When I create a new project for the KL05Z with Processor Expert, then it shows up as 48 pin LQFP package in the project:
However, when I look at my board, it has a KL05Z32 in a LQFP package with 32 pins:
After working on an ADC example, a DAC one was missing. Julio E. Fajardo is a reader of this blog, and he was so kind to send me an example project for the FRDM-KL25Z. The example is able to produce produce different waveforms with the DAC. The project has two examples which they are enabled/disabled in
main(). One example waveform the sawtooth:
The challenge with small microcontroller like the ARM-Cortex-M0+ is that they have very limited debugging resources. As such, the number of hardware break points is very limited (see this post). For example for the KL25Z on the Freedom board, I only have 2 break points available if I want to do stepping:
I’m using serial communication in different flavors for my project: with the shell, with OpenSDA USB CDC, to use printf(), and with the Bluetooth module. Processor Expert is a big helper, but as for any software, it is not bug free. And there is a problem with Processor Expert in CodeWarrior for MCU10.3 in respect with Baud settings for a serial interface.
In “Using the Reset Button on the Freedom Board as User Button”, I had the problem to find out why a setting did not make it into my generated code. There is the fundamental question: “How does a setting impact my microcontroller register settings?”. There is an answer to that question: The Configuration Registers view:
Processor Expert is a great tool: it lets me configure all the complexities of that ARM Cortex-M0+ core. But today it has fooled me and I lost several hours of my week-end time :-(. I need a user interface like push button for my project. Yes, the FRDM-KL25Z has touch area, but honestly: that kind of stuff never worked out well for me. It is probably just me having it not properly set up. The touch slider is working as in my earlier simple example, but in my other project with more hardware around it, it is working sometimes, sometimes not. Ahrg! I can blame my ignorance, my lack of understand how to configure it properly, or the extra noise by the hardware around it. Result is: I wasted a lot of time, and I give up :-(.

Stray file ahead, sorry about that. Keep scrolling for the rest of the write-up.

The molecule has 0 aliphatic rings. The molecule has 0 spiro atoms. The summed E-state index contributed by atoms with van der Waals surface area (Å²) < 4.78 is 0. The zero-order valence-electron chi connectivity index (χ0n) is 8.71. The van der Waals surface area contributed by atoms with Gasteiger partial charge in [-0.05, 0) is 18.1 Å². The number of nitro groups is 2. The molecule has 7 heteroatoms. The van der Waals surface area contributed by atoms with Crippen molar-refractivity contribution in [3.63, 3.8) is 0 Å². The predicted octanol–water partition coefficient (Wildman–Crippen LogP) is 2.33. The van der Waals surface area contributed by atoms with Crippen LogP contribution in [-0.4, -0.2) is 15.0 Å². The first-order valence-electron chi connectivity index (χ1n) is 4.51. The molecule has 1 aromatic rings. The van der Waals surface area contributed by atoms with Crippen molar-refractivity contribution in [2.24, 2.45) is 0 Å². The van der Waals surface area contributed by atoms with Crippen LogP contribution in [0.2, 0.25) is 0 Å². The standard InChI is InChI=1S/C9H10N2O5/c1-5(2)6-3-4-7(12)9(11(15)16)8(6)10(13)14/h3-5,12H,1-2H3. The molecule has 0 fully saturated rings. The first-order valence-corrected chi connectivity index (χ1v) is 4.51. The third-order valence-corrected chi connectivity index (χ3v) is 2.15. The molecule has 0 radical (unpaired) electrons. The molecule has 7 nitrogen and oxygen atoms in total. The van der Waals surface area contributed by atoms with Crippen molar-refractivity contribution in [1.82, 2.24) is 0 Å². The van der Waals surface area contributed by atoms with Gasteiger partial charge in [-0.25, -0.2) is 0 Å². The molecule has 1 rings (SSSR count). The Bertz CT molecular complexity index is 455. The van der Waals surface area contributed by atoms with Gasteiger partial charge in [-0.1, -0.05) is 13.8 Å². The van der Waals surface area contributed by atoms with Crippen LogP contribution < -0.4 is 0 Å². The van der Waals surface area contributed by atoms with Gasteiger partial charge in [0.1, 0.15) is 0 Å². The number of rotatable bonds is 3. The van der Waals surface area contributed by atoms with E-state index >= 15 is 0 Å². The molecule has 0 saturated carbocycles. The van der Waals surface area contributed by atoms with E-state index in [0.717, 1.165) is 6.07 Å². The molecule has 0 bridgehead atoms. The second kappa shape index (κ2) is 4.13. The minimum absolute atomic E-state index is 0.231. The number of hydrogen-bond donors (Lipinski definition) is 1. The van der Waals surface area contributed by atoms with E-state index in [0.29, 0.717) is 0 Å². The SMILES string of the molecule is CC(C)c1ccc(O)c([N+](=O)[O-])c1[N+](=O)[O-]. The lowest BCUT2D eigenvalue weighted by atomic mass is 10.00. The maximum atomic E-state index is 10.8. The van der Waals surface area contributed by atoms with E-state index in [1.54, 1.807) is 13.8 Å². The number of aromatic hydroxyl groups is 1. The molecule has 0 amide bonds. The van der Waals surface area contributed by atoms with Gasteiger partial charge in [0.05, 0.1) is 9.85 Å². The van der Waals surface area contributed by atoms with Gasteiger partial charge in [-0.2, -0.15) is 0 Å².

I’m working now on a lecture robot project using my Freedom Board. And for this I need a wireless communication. I already have IEEE802.15.4 (SMAC) working, but I wanted to add Bluetooth as a low-cost option. I have found an inexpensive Bluetooth module which is available for only around $4-8 which we use in another university class project. The module is an AT command module: that means the microcontroller communicates with AT serial commands with the module, and the Bluetooth stack itself runs on the module. In a minimal configuration I only need 3.3V, GND, TX and RX plus a CMD (Command) pin:
One of the great advantage of using an ARM core as on my FRDM-KL25Z board is that I can leverage a lot of things from the community. And one big thing around ARM is CMSIS (Cortex Microcontroller Software Interface Standard). It is an industry wide software library for the ARM Cortex microcontroller. Using the CMSIS libraries and interfaces will make it easier to port applications within the ARM Cortex family.
In ‘A Library with ARM gcc and Eclipse’ I was using the CodeWarrior MCU10.3 beta version to create a library project. At that time I had to do things manually. Now with the final MCU10.3 there is an option in the New Project Wizard which makes things easier:
This will create a library (or better: an archive) with gcc for me. But how to use it from another project?
Unlike other boards from Freescale, the FRDM-KL25Z has no potentiometer or analog components on it. But in many applications an ADC conversion is needed, so here we go with a tutorial reading in an external potentiometer with Eclipse, CodeWarrior and Processor Expert. For this tutorial I have a 10k Ohm linear potentiometer connected to the Freedom board:
With the Zumo I have a base platform for cool robotics applications. So why not build a line following robot with this? Especially as Pololu offers a reflectance sensor array for it. The result is: I have a line following robot 🙂
It turned out that things were not working out of the box with the FRDM-KL25Z board. So if you want to do the same thing, here are some tips how to make it working with the Freedom board.
In this post I tapped into how to print messages to a console using the Kinetis/Freedom board. I’m not a fan of printf() for multiple reasons: It is simply a bad thing for embedded systems programming. But as many have asked for it, here is how to say “hello” from the Freedom Board using printf():
The great thing with Eclipse is that you can configure a lot. In general, I’m happy with most of the defaults in Eclipse and CodeWarrior. Here are my top 10 things I change in Eclipse to make it even better:
I think the most important tool for a firmware engineer is a Logic Analyzer. I always have one on my desk. Working in different locations, sometimes I forget to carry it with me. And for sure I would need it. To buy another one to compensate my laziness? Or maybe there is another solution? And here I stumbled over an article about the Logic Sniffer project recently: it is about an open source logic analyzer hardware and firmware project. What a cool idea! Why not using my FRDM-KL25Z Freedom board as a Logic Analyzer? Heck, that would be awesome 🙂
Either you hate it, or you love it: Line numbers in the Eclipse Editor:
Personally, I love it!
Usually, one of the first things I see if I launch Eclipse is this dialog:
Actually, that ‘workspace’ thing is one of the most important things in Eclipse to understand. To mess around it can cause a lot of pain. So I have collected some ‘lessons learned’ around workspaces.